Yesterday I encouraged you to consider what it would be like if that force didn’t ruin everything that it touched. Today I’m asking you to deepen your understanding of the problem, so that we can find the solution – a solution that was pointed to in the Old Testament and the Solution was provided in the Person of Jesus Christ.
sin crouches at your door; its desire is for you, but you must master it. – Gen 2:17
That first sin by Adam and Eve triggered a release of something called death which has utterly shaped our world. In response to that over thousands of years Kings, Priests, Pharisees and Sadducees all created different strategies and rules to avoid sinning and be free from the consequence of death.
We have lost the battle to sin in modern times and we not simply accept the reality of death in our lives. Modern solutions to cope with death include: we get insurance to cope with when it happens, we reinforce buildings in preparation for earthquakes, we have airbags in our cars… all for when it happens. We make better and better medications to stop it and we have jails for when it eventually breaks through and ruins someone’s life. We have retirement homes for when it catches up to us.
It seems like our whole lives and all of our economic might is spent resisting this immense force. Over thousands of years all of mankind’s best efforts to deal with sin and death has not brought freedom to our existance, we just get more and more organised in limiting it and compensating for it. How did we get into this situation? How did sin come to be in this dominant position? To find out, we need to re-read the beginning of it all… in Genesis in the garden of Eden. (BTW it is speculated that Eden is in northern Iran!)
Paul says that sin has a symbiotic relationship with law. Where you find law, you will find sin. Do you know what the first law is that was given in the bible? God gave a law to not eat from the tree in Gen 2:16-17. That description of that first law includes an explanation of the consequence of breaking that law.
Let’s take a look at that first law. To break God’s command is to sin, so in Gen 4:7 it explains the consequence of sin. Here it is: if you do good, you can avoid sin and death, but if you do not do good you cannot avoid it. It says something we know well, that sin is always crouching and waiting.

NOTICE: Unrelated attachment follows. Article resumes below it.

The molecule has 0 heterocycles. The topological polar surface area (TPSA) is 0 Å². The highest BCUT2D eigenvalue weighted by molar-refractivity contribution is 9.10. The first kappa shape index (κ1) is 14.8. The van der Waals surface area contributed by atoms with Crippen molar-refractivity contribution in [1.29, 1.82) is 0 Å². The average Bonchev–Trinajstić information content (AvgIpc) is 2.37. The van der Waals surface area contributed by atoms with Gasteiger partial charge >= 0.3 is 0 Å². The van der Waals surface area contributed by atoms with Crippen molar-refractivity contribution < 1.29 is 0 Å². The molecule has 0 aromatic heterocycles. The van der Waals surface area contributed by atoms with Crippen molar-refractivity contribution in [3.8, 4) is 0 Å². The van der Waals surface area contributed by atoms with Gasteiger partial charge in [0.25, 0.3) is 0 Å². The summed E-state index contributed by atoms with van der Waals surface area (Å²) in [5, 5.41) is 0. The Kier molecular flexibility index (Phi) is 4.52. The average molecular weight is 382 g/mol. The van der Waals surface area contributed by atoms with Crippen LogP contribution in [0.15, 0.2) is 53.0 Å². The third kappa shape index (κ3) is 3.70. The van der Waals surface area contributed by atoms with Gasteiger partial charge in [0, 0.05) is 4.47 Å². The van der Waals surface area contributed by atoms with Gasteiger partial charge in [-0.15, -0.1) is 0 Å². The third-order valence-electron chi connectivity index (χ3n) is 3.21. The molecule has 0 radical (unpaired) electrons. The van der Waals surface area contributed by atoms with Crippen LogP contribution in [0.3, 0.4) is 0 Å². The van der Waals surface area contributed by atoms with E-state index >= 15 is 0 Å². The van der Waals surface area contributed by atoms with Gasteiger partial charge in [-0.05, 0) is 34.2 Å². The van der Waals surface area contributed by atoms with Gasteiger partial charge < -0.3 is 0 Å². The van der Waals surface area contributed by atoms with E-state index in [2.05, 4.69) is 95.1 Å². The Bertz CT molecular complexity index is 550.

So, the solution is to work hard and be smart to create ways to ensure we measure up. But our failure to do this lead to greater and greater distance between people and God as the amount of sin grew in the world and the amount of death increased. At first God was walking in the garden with them, then they had to leave the garden. Then God came to them in response to the smell of incense burning. Later He was in an ark that specially prepared priests could carry. If unprepared people touched the ark, they died. But still sin continued to build. And plus, it began to build all over the world in far away countries where idolatry was really taking root and massive building programs and equally big sacrificial projects were mushrooming.
Still later God could be found on top of the Mountain of God (located in Saudi Arabia) but the people were afraid and they told Moses to go to God, they didn’t want to. And later still God departed from the top of a hill in Jerusalem. By 500BC He stopped sending prophets. By about 1000AD He had destroyed His own temple and the people He chose for Himself were scattered just as the prophets described they would be.
This first covenant approach of hard work and planning clearly wasn’t working. The promises were attractive (Deut 28:1-14) and the downside was terrifying (Deut 28:15-68). The condition of attracting blessings was clearly given: do what is right in the sight of the Lord (Deut 21:10). Again this condition was given when God put before us blessings and curses, life and death (Deut 30:19) and the condition there too was your performance.
But God moved further and further away from this world because no one could be good enough, no matter how many schemes they came up with. God’s law could not be kept, so sin was empowered and through increasing sin the power of death grew greater and greater.
In Genesis 4:7 God says we must “master” sin. That is one of the purposes of this book, to explain to you how to master sin, but not only in your own life, but in the world around you. But first let’s explore how sin entraps and entagles, so that we can see our condition and hopefully come to feel just a little more desperate to find a way to be free.
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